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Thread: Is there an easy way to create a links menu without frames?

  1. #1
    Join Date
    Dec 2004
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    18

    Question Is there an easy way to create a links menu without frames?

    Each page of my website has a centralised menu of page links at the top of the screen, so that people can jump from one page to another on the site.
    At the moment, the HTML code that does this is just a formatted table full of links that I copy into the source code of each new page I create.
    But this also means that each time I create a new page, I have to modify the links table on all the other pages on the site so that they contain the link to the new page.

    Is there an easy way to make this table a single, separate file which is automatically accessed by all the other pages on the site (so that I only have to append another link to this one file each time a new page is added to the site)?

    I would like to do this without the use of frames if possible.
    (I don't think all web browsers can deal with frames anyway?)

    I have already tried creating the links table as a separate webpage, and then embedding it in every other page on the site using <object> tags with type='text/html'.
    But the result wasn't very good, because the embedded table always had a scroll bar along its edge (which I didn't want).
    Plus, the area of the embedded HTML object always has the same dimensions, whether the size of the browser window is changed or not.
    Is there maybe a way of embedding the HTML object so that it has no scroll bar, and resizes itself to accomodate the full table of links whatever the dimensions of the browser window?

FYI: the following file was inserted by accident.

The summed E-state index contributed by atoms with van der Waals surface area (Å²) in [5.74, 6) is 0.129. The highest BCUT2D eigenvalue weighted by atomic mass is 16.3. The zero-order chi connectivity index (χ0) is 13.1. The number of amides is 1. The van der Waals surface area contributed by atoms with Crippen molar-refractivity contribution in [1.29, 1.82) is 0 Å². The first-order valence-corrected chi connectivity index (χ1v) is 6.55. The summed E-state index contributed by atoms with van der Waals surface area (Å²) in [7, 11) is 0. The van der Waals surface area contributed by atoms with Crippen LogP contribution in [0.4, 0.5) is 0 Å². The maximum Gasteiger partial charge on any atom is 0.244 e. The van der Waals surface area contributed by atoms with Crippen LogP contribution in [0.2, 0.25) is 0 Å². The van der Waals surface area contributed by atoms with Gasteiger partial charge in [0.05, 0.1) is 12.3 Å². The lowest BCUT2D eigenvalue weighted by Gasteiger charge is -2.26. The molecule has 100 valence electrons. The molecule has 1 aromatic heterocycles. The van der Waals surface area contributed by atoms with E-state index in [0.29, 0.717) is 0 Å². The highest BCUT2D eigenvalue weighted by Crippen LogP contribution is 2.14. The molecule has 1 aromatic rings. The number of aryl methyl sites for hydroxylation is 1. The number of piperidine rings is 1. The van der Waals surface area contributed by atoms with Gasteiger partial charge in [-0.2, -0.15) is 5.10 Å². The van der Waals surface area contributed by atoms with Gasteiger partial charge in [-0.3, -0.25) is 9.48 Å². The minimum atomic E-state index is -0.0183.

Or is frames the only way to do this?

  2. #2
    Join Date
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    You can use php with most servers.

    Save the html to a separate file - no header, body tags or whatever - just the menu.
    It could be .html, .htm, .txt or .php - I don't think it really matters (I use .htm).

    So let's say you saved this as menu.htm, put this line in your page where you want the menu html to appear :
    PHP Code:
    <?php @include ("menu.htm"); ?>
    Then save your page as whateveryourpagenameis.php .

    The server does the work - it inserts that bit of html (or whatever it is your asking it to insert) before it gets to the browser. You look at the source code and you don't even see this line - all you see is the html.

    I'm really sorry you didn't know about this earlier (it happened to me too a while ago).

  3. #3
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    Many servers that don't have PHP available do allow Server-Side Includes (SSI).
    "Debugging is twice as hard as writing the code in the first place. Therefore, if you write the code as cleverly as possible, you are, by definition, not smart enough to debug it." Brian W. Kernighan

  4. #4
    Join Date
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    Location
    Iowa, USA
    Posts
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    Table w/2 menus

    Koto > Try:

    Code:
    <body>
    <table><tr>
    <td>
    <table><tr>
    <td>
    <!-- left menu -->
    <table><tr>
    <td>Title of Menu #1</td>
    </tr><tr>
    <td>
    Item #1<br />
    Item #2<br />
    Item #3
    </td>
    </tr></table>
    <!-- spacer table -->
    <table><tr>
    <!-- take out space between b & s -->
    <td>&nb sp;</td>
    </tr></table>
    <!-- /spacer table -->
    <table><tr>
    <td>Title of Menu #2</td>
    </tr><tr>
    <td>
    Item #1<br />
    Item #2<br />
    Item #3
    </td>
    </tr></table>
    <!-- /left menu -->
    </td><td>
    <!--- content of page -->
    <table><tr>
    <td>PAGE CONTENT</td>
    </tr></table>
    </td><td>
    <!-- right Menu -->
    <table><tr>
    <td>Title of Menu #3</td>
    </tr><tr>
    <td>
    Item #1<br />
    Item #2<br />
    Item #3
    </td>
    </tr></table>
    <!-- Spacer table -->
    <table><tr>
    <!-- Take out space between b & s -->
    <td>&nb sp;</td>
    </tr></table>
    <!-- /Spacer table -->
    <table><tr>
    <td>Title of Menu #4</td>
    </tr><tr>
    <td>
    Item #1<br />
    Item #2<br />
    Item #3
    </td>
    </tr></table>
    <!-- /right menu -->
    </td>
    </tr></table>
    </body>